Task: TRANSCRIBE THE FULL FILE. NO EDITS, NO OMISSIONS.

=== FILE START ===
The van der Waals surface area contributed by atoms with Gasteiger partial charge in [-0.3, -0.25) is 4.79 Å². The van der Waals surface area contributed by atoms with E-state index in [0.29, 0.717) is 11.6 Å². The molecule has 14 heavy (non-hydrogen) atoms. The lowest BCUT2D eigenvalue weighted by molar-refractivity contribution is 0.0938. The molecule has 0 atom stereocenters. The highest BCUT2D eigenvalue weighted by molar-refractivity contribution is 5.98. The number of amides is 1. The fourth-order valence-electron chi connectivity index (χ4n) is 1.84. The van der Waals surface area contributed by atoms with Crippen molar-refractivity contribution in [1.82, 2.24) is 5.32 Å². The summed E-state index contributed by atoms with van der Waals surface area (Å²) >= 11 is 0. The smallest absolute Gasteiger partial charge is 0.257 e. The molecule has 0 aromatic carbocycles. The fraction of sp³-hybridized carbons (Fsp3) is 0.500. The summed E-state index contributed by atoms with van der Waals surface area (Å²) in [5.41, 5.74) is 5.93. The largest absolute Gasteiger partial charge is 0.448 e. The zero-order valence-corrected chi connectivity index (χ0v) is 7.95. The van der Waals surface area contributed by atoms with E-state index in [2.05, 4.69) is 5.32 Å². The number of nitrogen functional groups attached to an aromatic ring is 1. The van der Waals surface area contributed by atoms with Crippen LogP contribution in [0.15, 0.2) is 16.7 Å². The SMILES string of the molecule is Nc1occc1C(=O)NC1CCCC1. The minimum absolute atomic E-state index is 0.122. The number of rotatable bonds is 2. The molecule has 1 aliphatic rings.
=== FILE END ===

The van der Waals surface area contributed by atoms with Gasteiger partial charge in [-0.3, -0.25) is 4.79 Å². The van der Waals surface area contributed by atoms with E-state index in [0.29, 0.717) is 11.6 Å². The molecule has 14 heavy (non-hydrogen) atoms. The lowest BCUT2D eigenvalue weighted by molar-refractivity contribution is 0.0938. The molecule has 0 atom stereocenters. The highest BCUT2D eigenvalue weighted by molar-refractivity contribution is 5.98. The number of amides is 1. The fourth-order valence-electron chi connectivity index (χ4n) is 1.84. The van der Waals surface area contributed by atoms with Crippen molar-refractivity contribution in [1.82, 2.24) is 5.32 Å². The summed E-state index contributed by atoms with van der Waals surface area (Å²) >= 11 is 0. The smallest absolute Gasteiger partial charge is 0.257 e. The molecule has 0 aromatic carbocycles. The fraction of sp³-hybridized carbons (Fsp3) is 0.500. The summed E-state index contributed by atoms with van der Waals surface area (Å²) in [5.41, 5.74) is 5.93. The largest absolute Gasteiger partial charge is 0.448 e. The zero-order valence-corrected chi connectivity index (χ0v) is 7.95. The van der Waals surface area contributed by atoms with E-state index in [2.05, 4.69) is 5.32 Å². The number of nitrogen functional groups attached to an aromatic ring is 1. The van der Waals surface area contributed by atoms with Crippen LogP contribution in [0.15, 0.2) is 16.7 Å². The SMILES string of the molecule is Nc1occc1C(=O)NC1CCCC1. The minimum absolute atomic E-state index is 0.122. The number of rotatable bonds is 2. The molecule has 1 aliphatic rings.